At the individual level, rotations reporting a high-quality learning environment (OR=1.506, 95% CI 1.337 to 1.659), highly encouraged self-directed learning (OR=1.485, 95% CI 1.361 to 1.620) and offered higher learning opportunities (OR=1.408, 95% CI 1.242 to 1.597) all increased the likelihood of IPE occurrence. Moreover, an environment characterised by high safety and nursing care quality (OR=1.317, 95% CI 1.178 to 1.473), where high-quality tutorial strategies were offered (OR=1.196, 95% CI [1.066 to 1.341), and where students reported high competences learnt (OR=1.411, 95% CI 1.292 to 1.540) also promoted the likelihood of IPE occurrence. Male gender (OR=0.821, 95% CI 0.727 to 0.927) was instead negatively associated with IPE occurrence (table 2).
At the regional level, students attending a nursing programme in region 2 were approximately 1.75 times more likely to have experienced IPE opportunities as compared with those in region 1 (OR=1.746, 95% CI 1.119 to 2.726). On the other hand, students attending their nursing programmes in other regions (eg, regions 3, 4, 6, 7 and 15), reported a lower likelihood (OR from 0.554 to 0.716) of IPE occurrence as compared with region 1.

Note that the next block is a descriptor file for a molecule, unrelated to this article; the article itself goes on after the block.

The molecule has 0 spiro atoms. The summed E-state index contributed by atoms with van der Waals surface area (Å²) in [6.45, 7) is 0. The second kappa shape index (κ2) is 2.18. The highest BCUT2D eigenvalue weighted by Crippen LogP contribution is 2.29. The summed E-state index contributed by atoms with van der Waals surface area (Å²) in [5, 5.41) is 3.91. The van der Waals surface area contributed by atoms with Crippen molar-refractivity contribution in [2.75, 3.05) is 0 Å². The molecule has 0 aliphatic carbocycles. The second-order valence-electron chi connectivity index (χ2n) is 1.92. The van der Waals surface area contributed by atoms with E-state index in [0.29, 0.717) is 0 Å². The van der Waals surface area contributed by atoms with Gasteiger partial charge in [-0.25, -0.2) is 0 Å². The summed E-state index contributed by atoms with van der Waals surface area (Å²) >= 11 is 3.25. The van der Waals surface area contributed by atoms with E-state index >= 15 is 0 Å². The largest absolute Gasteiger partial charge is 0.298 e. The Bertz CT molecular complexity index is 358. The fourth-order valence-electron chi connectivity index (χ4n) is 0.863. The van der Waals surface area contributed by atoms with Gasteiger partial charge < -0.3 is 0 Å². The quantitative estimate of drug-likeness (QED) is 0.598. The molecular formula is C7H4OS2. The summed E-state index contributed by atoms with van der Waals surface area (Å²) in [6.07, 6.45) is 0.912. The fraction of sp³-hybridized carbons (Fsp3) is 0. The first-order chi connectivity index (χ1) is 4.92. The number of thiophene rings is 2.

This study explored nursing students’ IPE experiences and promoting factors during the clinical rotations at the national level. IPE has been considered an effective educational strategy to increase professional and collaborative competences, thus promoting IPC in the real context.14 27 28 It has been recommended that teaching non-technical skills—such as teamwork—should be offered early to healthcare students in their undergraduate core curriculum as cooperation across different professions is pivotal in providing high-quality and safe care.2 29 However, despite its wide recognition, Italian nursing students experienced a lack of interprofessional learning occasions, with 40.7% of them reporting ‘never’ to ‘only a little’ IPE opportunities during their last clinical rotation. Poor examples of IPC in the clinical settings,30 as well as a poor understanding of each HCP’s role and responsibility have been reported as affecting the opportunity to undertake IPE experiences16 31 that can affect also the future skill of cooperating with other members of a team.